Occupations that have a need for 24-hour service are more likely to lead to sleep disturbances and shift work disorders. Noel Fealy, a police officer within the South Australia Police, has shared his experience of dealing with poor sleep quality.
Do you struggle to fall asleep or stay asleep no matter how tired you are? Before you reach for the sleep medicines and supplements, you can consider trying some of the alternative, more natural solutions to a better night’s sleep.
If you travel across multiple time zones, your internal clock and the external time are desynchronized, and your circadian rhythm might be disrupted.
Blue light waves are among the shortest and highest-energy waves in the visible light spectrum, with a wavelength between 450 and 492nm. The shorter the wavelength - the higher the energy!
If you are a frequent flyer, you are probably all too familiar with jet lag symptoms. Bouncing from one time zone to another in a short period of time may throw off your biological clock, which controls your basic sleep-wake cycle.
Insomnia, insufficient sleep, inability to fall asleep or wake up at a desired time, are all common among shift workers. The average number of working hours have increased significantly in the recent decades.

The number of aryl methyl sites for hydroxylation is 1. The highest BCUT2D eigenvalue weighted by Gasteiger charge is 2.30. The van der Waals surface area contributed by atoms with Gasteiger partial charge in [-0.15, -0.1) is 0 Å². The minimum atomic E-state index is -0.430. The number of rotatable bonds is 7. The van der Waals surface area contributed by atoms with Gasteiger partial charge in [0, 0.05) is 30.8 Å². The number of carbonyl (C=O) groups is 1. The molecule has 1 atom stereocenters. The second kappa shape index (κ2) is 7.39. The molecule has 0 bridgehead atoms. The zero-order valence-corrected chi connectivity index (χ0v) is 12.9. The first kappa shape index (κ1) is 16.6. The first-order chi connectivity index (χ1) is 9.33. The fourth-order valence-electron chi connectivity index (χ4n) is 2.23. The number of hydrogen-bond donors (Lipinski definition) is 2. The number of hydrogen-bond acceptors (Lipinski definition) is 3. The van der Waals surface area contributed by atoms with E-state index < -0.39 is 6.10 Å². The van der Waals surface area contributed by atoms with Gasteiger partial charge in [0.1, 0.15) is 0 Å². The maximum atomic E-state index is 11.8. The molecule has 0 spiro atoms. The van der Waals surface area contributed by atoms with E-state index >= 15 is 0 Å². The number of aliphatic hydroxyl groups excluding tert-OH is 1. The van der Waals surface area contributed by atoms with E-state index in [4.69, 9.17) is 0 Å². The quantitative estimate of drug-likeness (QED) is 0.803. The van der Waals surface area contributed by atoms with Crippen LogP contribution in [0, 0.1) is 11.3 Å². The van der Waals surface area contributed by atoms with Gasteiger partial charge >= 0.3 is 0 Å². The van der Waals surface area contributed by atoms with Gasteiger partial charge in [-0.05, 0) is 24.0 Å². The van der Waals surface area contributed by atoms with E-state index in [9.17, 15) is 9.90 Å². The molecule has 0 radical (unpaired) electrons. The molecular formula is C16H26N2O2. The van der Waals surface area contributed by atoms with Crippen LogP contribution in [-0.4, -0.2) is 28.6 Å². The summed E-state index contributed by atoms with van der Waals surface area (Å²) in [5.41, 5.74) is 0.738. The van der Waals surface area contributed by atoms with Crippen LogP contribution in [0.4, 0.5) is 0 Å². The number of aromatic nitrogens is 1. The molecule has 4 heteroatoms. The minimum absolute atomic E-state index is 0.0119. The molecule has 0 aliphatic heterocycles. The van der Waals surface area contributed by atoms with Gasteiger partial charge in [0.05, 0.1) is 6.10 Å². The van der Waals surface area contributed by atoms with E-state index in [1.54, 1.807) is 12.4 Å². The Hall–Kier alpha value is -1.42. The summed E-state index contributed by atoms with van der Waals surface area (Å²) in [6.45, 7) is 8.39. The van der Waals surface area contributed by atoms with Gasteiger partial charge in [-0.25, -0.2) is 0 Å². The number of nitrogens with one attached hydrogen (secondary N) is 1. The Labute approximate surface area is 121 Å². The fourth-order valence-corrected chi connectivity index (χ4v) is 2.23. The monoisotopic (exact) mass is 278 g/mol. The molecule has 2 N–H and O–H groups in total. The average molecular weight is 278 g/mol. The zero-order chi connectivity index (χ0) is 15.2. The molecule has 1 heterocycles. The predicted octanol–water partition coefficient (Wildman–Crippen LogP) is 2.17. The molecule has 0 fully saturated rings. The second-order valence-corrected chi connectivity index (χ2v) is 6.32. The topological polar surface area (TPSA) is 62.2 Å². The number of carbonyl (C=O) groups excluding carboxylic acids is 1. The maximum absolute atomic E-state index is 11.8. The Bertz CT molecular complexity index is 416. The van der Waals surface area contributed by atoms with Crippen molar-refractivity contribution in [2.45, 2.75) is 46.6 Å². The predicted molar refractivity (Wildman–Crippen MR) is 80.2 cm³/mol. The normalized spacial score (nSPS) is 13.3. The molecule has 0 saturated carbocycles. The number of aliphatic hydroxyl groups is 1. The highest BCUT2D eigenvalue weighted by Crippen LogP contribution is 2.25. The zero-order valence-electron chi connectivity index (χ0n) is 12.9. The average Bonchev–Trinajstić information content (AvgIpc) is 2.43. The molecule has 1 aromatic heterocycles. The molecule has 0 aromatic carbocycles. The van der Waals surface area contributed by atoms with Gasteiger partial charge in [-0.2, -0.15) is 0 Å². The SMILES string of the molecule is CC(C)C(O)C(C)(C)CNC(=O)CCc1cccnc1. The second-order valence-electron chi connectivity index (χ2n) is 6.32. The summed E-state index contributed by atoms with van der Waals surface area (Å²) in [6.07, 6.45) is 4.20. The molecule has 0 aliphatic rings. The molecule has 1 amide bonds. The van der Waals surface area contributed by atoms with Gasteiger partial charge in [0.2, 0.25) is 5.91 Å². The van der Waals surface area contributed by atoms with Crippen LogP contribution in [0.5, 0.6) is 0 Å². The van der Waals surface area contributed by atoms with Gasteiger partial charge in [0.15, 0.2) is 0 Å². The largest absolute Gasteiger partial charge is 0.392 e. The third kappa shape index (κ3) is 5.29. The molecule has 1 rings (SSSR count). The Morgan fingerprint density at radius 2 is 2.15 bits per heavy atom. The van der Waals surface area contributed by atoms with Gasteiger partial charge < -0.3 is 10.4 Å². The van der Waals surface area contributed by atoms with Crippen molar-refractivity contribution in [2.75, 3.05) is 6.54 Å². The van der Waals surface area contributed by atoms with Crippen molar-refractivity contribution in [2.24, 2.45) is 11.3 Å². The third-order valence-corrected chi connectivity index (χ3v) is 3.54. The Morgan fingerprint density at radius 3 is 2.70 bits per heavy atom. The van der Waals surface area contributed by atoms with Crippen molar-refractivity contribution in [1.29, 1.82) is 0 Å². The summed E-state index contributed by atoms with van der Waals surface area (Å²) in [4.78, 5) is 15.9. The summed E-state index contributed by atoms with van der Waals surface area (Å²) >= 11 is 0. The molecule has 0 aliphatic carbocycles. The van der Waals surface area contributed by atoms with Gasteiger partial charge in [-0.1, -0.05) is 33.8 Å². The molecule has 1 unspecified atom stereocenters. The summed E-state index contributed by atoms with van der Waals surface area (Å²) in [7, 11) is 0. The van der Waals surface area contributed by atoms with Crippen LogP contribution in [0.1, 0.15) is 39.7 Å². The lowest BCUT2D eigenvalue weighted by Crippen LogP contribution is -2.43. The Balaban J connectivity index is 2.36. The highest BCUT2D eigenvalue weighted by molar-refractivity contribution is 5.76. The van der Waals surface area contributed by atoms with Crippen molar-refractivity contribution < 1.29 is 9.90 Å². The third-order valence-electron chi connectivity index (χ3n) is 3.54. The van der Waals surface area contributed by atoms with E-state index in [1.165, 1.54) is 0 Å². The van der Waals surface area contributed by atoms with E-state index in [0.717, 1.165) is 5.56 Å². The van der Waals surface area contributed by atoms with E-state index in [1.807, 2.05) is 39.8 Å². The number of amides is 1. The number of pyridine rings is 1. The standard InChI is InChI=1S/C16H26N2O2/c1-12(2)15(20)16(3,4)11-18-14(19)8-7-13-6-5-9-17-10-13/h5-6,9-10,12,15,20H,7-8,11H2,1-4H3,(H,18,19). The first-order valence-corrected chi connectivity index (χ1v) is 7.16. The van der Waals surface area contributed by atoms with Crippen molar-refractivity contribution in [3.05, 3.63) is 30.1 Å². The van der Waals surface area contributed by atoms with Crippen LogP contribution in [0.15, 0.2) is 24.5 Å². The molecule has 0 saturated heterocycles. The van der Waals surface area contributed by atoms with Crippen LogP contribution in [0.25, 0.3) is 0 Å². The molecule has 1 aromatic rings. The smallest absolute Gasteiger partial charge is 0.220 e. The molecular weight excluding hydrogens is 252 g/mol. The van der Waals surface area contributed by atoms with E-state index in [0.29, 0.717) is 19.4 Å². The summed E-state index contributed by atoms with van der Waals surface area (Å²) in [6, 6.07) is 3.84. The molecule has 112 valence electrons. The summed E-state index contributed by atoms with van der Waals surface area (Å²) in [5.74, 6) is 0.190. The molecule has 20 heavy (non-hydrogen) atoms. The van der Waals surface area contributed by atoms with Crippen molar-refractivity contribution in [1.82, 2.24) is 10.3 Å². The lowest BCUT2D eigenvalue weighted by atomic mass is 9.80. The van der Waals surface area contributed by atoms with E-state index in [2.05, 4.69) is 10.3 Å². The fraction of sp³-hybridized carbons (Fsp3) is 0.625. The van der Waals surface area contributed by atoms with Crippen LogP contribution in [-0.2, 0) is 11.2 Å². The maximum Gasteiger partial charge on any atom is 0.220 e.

Light therapy and the awareness of its beneficial effects, which are well-established today, date back way in the past. Ancient cultures worshipped the Sun for the light and the life it brought to them.
January and February might be some of the hardest months of the year, especially if you live in the Northern hemisphere when winter is in its heyday. It is not only that all the festivities are over, but also the days are gloomier and dishearteningly shorter.
A circadian rhythm is an internal process in our body that is attuned to the local environment by external factors. The most common factor that regulates this built-in rhythm is light.
Are you feeling downbeat after a weekend or a holiday? Have you ever wondered why we are so groggy on Monday mornings and we lack energy during the entire day? Scientists account this as the new excuse – social jetlag.
The body clock of a teenager is quite different from that of an adult. If you are interested in finding out why and how our internal rhythms change with age, please read below.
You all probably remember when you were a teenager how difficult it was to wake up for your early morning classes. Have you ever wondered at that time why you and your brother or sister were so groggy after getting out of bed while your parents seemed so active and energetic in the early morning?
Most of you, who have embarked on a long-haul flight, either for business or for leisure, have most probably experienced jet lag and its unpleasant effect on our bodies.
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